By Publishers Weekly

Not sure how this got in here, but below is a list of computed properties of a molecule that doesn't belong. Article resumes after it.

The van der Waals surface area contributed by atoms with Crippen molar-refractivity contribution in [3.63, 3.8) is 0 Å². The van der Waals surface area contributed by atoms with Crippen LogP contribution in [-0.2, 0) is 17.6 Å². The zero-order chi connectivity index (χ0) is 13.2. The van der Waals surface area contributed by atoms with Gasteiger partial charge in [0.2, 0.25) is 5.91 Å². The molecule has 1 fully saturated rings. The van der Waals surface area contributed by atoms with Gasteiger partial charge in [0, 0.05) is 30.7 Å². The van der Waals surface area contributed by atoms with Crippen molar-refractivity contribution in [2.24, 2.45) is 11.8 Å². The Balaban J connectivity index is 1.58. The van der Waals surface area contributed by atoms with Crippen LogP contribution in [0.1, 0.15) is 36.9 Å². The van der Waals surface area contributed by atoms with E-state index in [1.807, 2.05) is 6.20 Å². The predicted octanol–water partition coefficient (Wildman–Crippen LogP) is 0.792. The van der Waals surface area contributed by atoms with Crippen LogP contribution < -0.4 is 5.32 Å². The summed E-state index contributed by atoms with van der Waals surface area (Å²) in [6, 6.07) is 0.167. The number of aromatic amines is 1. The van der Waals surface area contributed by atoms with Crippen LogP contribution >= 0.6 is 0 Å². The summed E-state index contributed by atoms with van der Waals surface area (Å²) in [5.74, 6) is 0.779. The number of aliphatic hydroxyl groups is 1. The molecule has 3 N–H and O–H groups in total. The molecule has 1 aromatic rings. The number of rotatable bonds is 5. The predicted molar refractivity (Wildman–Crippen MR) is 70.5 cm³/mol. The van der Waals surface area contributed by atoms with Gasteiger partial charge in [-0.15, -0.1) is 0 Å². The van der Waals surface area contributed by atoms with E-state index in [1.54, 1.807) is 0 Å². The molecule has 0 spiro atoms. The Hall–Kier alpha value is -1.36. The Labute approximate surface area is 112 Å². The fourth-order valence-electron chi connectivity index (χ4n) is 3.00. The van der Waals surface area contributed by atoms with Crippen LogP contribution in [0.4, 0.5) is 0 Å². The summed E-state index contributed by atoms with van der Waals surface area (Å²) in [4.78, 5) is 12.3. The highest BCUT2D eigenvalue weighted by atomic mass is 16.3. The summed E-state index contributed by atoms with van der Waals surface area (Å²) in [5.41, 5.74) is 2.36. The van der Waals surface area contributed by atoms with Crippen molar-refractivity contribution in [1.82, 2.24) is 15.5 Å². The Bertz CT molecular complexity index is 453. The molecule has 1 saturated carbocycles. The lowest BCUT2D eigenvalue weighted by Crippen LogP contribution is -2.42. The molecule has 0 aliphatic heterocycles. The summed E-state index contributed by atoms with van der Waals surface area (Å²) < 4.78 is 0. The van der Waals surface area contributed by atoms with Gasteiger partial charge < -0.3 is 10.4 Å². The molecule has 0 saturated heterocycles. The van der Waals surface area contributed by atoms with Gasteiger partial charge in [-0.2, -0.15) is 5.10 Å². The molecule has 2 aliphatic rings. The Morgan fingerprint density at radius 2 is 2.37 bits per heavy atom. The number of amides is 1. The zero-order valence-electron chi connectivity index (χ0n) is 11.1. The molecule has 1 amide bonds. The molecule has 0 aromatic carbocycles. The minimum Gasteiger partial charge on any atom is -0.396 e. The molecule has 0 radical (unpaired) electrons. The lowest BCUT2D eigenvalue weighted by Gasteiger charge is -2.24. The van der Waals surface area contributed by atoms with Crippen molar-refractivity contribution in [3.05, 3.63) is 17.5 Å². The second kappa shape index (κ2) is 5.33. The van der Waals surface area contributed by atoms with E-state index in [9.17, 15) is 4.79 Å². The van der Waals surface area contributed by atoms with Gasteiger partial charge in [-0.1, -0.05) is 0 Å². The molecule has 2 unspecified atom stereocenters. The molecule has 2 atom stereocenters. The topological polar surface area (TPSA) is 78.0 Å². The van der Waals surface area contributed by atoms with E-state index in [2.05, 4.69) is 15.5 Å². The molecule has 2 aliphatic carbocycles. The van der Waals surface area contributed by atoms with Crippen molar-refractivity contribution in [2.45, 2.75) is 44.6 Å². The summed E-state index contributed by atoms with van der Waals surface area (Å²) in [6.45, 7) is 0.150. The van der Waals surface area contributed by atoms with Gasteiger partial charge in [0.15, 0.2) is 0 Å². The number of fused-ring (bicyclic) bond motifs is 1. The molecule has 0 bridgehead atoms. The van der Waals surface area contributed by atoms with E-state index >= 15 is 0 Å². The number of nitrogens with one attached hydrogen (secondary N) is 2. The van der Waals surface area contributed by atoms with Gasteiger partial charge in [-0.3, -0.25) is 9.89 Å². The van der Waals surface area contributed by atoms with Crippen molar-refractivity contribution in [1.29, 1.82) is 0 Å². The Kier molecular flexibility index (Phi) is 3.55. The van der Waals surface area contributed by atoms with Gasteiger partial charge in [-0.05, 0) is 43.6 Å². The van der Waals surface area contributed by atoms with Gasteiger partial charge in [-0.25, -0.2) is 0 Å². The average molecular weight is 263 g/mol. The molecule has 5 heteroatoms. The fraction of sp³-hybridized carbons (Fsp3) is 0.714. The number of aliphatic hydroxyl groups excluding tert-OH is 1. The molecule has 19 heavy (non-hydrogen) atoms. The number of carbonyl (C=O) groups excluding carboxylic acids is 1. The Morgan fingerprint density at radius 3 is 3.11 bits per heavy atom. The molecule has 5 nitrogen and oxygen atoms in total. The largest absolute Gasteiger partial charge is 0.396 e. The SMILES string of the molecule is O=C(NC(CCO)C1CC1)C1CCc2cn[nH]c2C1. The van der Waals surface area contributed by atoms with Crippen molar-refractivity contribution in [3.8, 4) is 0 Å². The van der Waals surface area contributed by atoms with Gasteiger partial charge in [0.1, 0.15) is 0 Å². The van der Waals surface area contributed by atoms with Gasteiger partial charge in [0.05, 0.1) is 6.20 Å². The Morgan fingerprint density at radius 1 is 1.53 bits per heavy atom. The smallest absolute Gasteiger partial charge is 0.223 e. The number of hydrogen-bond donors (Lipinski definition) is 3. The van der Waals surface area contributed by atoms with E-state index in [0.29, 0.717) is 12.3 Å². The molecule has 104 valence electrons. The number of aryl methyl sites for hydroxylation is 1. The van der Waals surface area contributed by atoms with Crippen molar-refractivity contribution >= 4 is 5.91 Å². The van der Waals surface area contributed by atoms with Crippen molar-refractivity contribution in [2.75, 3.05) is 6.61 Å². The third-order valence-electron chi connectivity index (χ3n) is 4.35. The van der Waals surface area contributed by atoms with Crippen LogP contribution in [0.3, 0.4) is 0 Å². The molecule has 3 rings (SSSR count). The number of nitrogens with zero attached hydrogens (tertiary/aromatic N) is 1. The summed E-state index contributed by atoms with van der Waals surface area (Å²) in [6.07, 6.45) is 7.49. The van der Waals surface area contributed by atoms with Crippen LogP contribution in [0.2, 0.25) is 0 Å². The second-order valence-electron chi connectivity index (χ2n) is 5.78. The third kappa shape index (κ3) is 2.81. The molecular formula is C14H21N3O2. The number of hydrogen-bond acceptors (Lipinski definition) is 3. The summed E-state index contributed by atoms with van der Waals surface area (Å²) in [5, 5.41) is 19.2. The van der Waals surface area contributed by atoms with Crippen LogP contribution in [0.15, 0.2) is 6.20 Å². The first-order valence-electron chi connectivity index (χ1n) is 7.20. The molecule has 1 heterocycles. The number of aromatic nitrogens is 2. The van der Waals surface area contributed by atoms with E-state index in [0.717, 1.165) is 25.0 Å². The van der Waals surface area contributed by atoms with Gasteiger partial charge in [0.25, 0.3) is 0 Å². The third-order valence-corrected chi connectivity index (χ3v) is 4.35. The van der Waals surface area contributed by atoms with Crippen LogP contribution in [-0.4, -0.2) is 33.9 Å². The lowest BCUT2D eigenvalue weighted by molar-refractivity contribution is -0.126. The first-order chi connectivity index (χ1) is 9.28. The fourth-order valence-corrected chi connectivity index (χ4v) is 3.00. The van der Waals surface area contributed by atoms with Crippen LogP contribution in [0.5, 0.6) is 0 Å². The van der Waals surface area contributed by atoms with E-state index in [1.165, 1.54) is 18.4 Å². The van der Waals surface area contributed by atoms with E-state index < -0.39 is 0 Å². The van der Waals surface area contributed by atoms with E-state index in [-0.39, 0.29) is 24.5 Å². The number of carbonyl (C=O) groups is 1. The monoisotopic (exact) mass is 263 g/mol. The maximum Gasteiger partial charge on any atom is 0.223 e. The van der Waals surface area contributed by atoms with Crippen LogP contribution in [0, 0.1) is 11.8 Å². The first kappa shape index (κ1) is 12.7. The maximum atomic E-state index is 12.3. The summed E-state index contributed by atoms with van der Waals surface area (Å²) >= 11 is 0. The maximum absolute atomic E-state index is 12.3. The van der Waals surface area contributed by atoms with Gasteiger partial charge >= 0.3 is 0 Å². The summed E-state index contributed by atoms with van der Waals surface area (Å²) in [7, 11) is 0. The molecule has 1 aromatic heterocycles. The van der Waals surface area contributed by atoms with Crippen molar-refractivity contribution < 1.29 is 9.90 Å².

Perseverance lies at the center of this affecting biography of Mabel Fairbanks (1915–2001), “America’s first Black figure skating star.” Focusing on Fairbanks’s youth, the book begins with its eight-year-old protagonist en route to reside with her brother in N.Y.C. after her parents’ death. When the arrangement fails to work out, she’s briefly left unhoused until a passerby offers her a job nannying, and eventually connects her to a caregiver supportive of her passion for ice-skating, even creating a dry-ice rink in Fairbanks’s room. In matter-of-fact prose, Hubbard depicts the racism Fairbanks confronts when trying to skate at a nearby ice rink: “When Mabel stepped onto the ice, the other skaters stopped to stare at her. Scowling parents hauled their children off the rink.” Nevertheless, she persists, leading to her creating and touring skating shows of her own. Hubbard’s narrative spotlights a passionate childhood before abruptly concluding with an early-in-life instance of triumph over prejudice. Sleek digital illustrations by Harris rely on a muted palette in images that showcase Fairbanks’s determination. Back matter includes an afterword and bibliography.